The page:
Posts Tagged 'worship'

Background

Our church had its Harvest Party for 2012, and of course, a lot of kids came to the party dressed up in costume. I ran the photo booth, and it occurred to me that I could digitally drop these kids in costumes into backgrounds that would fit their persona.

So, I’ve been GIMPing kids into various backgrounds off and on for the past couple of days; I really wanted to get this finished before Thursday (my sermon-writing day).

As I’ve been working with backgrounds for three days, it reminds me of a very powerful song. It’s called, appropriately enough, “Background”. I’d strongly encourage you to watch this YouTube video, so that you can catch the lyrics as well as hear the music.

Word of warning: the artist, Lecrae, is a rap artist, so there are a LOT of lyrics in this song. However, I’ve seen him do this twice before a live audience, and it was a powerful worship experience both times. Even if you’re not a fan of rap music, please put that aside, and consider these words. (If you absolutely must, you could mute the music, and just read the lyrics, but you’d be doing yourself a disservice.)

Grace and Peace to you as you seek to put Jesus first!

KFJ – Ed

Prayer: Psalm 118, sung and spoken

Preoccupation with the Point

Here I am, wanting to write a blog entry, and I get sidetracked as to what I want to TITLE it before I’ve written one word of the actual blog. Perhaps that’s indicative of something else going on inside me: preoccupation with titles, words, namings…

You see, I read an article this morning that was written by a fairly well known Christian author, one whose name is connected with the post-modern/emergent movement in the US. He had some interesting things to say about worship, and the need for a different focus. He mentions his frustration with the “me and Jesus” theme which runs through so much of current worship (especially the “me” part), and calls for new worship music with the following themes:
1. Biblical pictures of God’s preferred future – HOPE
2. Kingdom of God priorities – MISSION
3. Historic Christian spirituality – DEPTH
4. God as primary focus – THEOCENTRIC
5. Songs expressing sorrow that we experience – LAMENT

That’s the recap of the article, and while I enjoyed reading it, it was a little surreal. You see, I’ve been saying these things to Jami for years, and working them out in the songs I sing for private worship. I enjoy writing music, but I’m not a big fan of my own lyrics. I appreciate much more going through old hymnals and looking for lyrics that strike me in some way and then writing new music for the older words. I even had a website for a term I thought I’d coined: Convergent Worship (I’ve since let it go).

The point of this: it was a bit weird to see my thoughts that I’d been working through for so long in print by this other author. I find it comforting to know that I’m not the only one that has been grappling with these issues. In a moment of transparency, I’ll also admit that it’s a bit frustrating that I wasn’t able to get those same thoughts “out there” for others to work with years ago. Jami has teased me on more than one occasion that the next time I see a “trend” that I think the Church will be dealing with in the next ten years, that I need to write a book about it first before anyone else…!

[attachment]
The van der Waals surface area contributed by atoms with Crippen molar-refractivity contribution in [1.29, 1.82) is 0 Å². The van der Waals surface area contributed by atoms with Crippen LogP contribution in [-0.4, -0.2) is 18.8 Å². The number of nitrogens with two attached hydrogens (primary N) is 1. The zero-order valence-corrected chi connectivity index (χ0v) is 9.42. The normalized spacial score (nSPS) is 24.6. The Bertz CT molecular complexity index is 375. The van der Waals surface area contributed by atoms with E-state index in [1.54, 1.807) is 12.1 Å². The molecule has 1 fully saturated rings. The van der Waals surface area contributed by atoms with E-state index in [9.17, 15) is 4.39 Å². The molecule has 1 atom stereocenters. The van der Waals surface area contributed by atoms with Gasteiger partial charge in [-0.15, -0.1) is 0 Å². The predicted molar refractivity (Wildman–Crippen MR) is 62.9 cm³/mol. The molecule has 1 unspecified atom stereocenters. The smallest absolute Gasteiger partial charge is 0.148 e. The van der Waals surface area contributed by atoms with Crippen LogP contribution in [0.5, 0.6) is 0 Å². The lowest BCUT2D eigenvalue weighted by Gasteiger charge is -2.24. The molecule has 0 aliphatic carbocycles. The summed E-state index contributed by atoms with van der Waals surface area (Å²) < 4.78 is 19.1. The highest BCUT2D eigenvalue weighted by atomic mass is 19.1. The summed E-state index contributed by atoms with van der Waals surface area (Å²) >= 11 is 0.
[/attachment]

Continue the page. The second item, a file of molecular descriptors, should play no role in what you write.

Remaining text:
Last night, a group of musicians got together at my church to jam. Note that we didn’t get together to rehearse; there was no set music, no specific agenda other than to enjoy one another’s company and to perhaps stretch our musical muscles a bit. Since most of us who gathered are pretty “churched”, the songs we used to start things off were worship songs (hence the preoccupation with themes of worship today). I think we could take this little group and incorporate it into Sunday morning worship with a few more rehearsals. But the point of the group isn’t to specifically create something to ADD to Sunday morning services.

The POINT of worship, the REASON for worship is God.

That’s it.

God.

Creating additional worship elements for the congregation misses the point entirely. All of us – musicians, lay leaders, pastors, choir members, and people in the congregation – are to be working together to craft worship for GOD, not for our own benefit. Of course as we worship, as we lift up God and reaffirm the Lord’s place on the throne of the Universe (and our own lives), we *will* benefit from it… but receiving the benefit isn’t the point.

*God* is the point.

As Jami and I prepare for the annual meeting of the National Association of Congregationalist Christian Churches, the two of us will be leading one of the main sessions of worship on Monday morning. I want to be sure that we are not the focus of that worship service; that GOD alone receives the worship, praise, attention, focus, adoration.

In the words of the Reformers: Soli Deo Gloria!


Pastor Ed Backell

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Pastoral Tweets

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